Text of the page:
‘I decree’: Farm policy by fiat

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(Farm and Dairy file photo)

It’s hard, messy work to make U.S. farm and food policy. It’s even harder and messier if anyone in Congress actually proposes policy, actually holds hearings to examine that policy, actually debates and, then, actually votes on how it might affect every farmer, rancher, and eater in the country.

Last minute

Easier by far is to sneak any policy idea or change into some must-pass, end-of-the-session, catch-all budget bill one week before Christmas. Later, even as the smoke still hangs in the back room air, you then can brag about how this was “the best deal you could get given the time constraints all were under.” But last-minute lawmaking isn’t lawmaking; it’s deal making where Congress bends to Big Money in an opaque horse-trading process that often tramples the will of the American people.

The latest proof arrived Dec. 16, when the $1.1 trillion, omnibus Consolidated Appropriations Act of 2016 was dropped on Congress by an unnamed group of White House, Senate, and House negotiators. No one knew everything the must-pass legislation included. How could they? It was 2,009 pages long and no one had read it before the wheeler-dealers rammed it through Congress, horns and all, within 48 hours. Only later did a complete list of the bill’s woolly “riders” come to light.

Gov. spending

For example, after years of Republican grandstanding over “pay-as-you-go” spending — any new federal spending had to be offset by budget cuts — 246 House Republicans, an easy majority, voted for 52 tax breaks worth a budget-busting $622 billion without so much as one mention, wink or nod to their sacred pay-go standard.

Forgetful pay-go GOP members, however, had plenty of Democratic help in agreeing to repeal the 40-year ban on U.S. crude oil exports, probably the most important Republican requirement in the bill. In fact, Democrats carried the entire omnibus over the finish line in the Senate; 38 Dems voted with only 27 Repubs to ensure its filibuster-proof passage. No one knows exactly what the repeal means for oil company profits. Some experts, though, estimate it could add $30 billion per year to Big Oil’s bottom line.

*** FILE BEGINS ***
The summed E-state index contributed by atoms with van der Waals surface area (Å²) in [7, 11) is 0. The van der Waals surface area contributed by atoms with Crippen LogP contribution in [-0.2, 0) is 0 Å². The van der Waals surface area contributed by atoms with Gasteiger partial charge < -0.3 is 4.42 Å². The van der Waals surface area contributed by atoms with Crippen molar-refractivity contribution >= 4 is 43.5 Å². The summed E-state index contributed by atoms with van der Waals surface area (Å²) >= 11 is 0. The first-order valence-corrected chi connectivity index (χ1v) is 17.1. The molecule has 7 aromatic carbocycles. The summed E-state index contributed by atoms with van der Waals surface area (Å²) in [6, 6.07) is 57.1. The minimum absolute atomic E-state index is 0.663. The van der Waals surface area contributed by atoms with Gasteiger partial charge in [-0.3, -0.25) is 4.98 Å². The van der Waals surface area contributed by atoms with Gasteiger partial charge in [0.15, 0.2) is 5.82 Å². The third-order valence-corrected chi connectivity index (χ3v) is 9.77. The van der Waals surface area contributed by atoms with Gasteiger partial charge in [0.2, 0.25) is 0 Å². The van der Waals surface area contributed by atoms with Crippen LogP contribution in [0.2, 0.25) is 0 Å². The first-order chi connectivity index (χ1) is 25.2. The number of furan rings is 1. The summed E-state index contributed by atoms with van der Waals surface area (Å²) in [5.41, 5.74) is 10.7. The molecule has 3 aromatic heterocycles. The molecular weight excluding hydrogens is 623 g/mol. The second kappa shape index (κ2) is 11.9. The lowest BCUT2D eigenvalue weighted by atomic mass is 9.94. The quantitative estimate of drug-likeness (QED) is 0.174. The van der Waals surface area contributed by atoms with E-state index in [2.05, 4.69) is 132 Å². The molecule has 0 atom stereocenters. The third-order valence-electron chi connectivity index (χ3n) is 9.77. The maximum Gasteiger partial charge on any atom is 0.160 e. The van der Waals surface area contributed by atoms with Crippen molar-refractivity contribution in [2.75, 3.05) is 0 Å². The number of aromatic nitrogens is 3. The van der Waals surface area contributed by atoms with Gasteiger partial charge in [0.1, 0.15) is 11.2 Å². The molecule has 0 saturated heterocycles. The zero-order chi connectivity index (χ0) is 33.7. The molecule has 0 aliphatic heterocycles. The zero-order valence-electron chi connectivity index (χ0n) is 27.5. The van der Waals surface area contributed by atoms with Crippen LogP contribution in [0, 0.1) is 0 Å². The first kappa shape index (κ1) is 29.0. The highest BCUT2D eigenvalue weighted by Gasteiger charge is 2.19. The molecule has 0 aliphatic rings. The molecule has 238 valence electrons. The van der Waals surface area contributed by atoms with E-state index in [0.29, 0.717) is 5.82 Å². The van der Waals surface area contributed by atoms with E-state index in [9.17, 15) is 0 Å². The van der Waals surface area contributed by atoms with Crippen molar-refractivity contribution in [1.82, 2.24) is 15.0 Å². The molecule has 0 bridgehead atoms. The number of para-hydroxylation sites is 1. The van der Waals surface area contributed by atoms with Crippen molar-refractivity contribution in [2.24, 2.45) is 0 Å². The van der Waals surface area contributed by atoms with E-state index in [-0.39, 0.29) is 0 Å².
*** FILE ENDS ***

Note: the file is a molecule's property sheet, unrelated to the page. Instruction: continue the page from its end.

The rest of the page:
Climate agreement

To make the dirty deal even dirtier, Dems on either end of Pennsylvania Avenue had spent the previous Saturday, Dec. 12, warmly praising a climate agreement (signed in Paris by 195 countries and the U.S.) that will “dramatically reduce greenhouse gases” by “gradually reducing reliance on fossil fuels in favor of cleaner forms of energy.” As such, it looks like we plan to meet our end of the Paris bargain by selling future American CO2 emissions — for a profit, of course — on the world market as crude oil.

COOL

The absolute height of the omnibus’s legislative hypocrisy, however, came with its repeal of mandatory country of origin labeling (COOL) for beef and pork, a federal law favored by nearly 90 percent of the grocery-buying public. Congress bailed on COOL after Mexico and Canada, with ample help from the global Meatpacker Gang, threatened $1 billion in retaliatory trade sanctions for harm each said the law was doing to their domestic cattle and hog markets.

The World Trade Organization backed Canada and Mexico — big shock that an international trade organization favors international trade, eh? — while U.S. courts backed American law and American livestock growers. Rather than fight — as we did for nearly a decade when Brazil imposed similar WTO-backed sanctions over U.S. cotton policy — American policymakers caved to Canada and Mexico despite the openly flawed, highly one-sided analysis both used to make their WTO case.

Getting it passed

Not that it mattered. Like most things in Washington, the only thing that mattered in getting the omnibus bill passed was getting the omnibus bill passed. Everything else either along the way — budget hypocrisy, climate sell-out, even independent American livestock farmers — was open to compromise. And, boy, were they compromised.

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Alan Guebert was raised on an 800-acre, 100-cow southern Illinois dairy farm. After graduation from the University of Illinois in 1980, he served as a writer and editor at Professional Farmers of America, Successful Farming magazine and Farm Journal magazine. His syndicated agricultural column, The Farm and Food File, began in June, 1993, and now appears weekly in more than 70 publications throughout the U.S. and Canada. He and spouse Catherine, a social worker, have two adult children. farmandfoodfile.com

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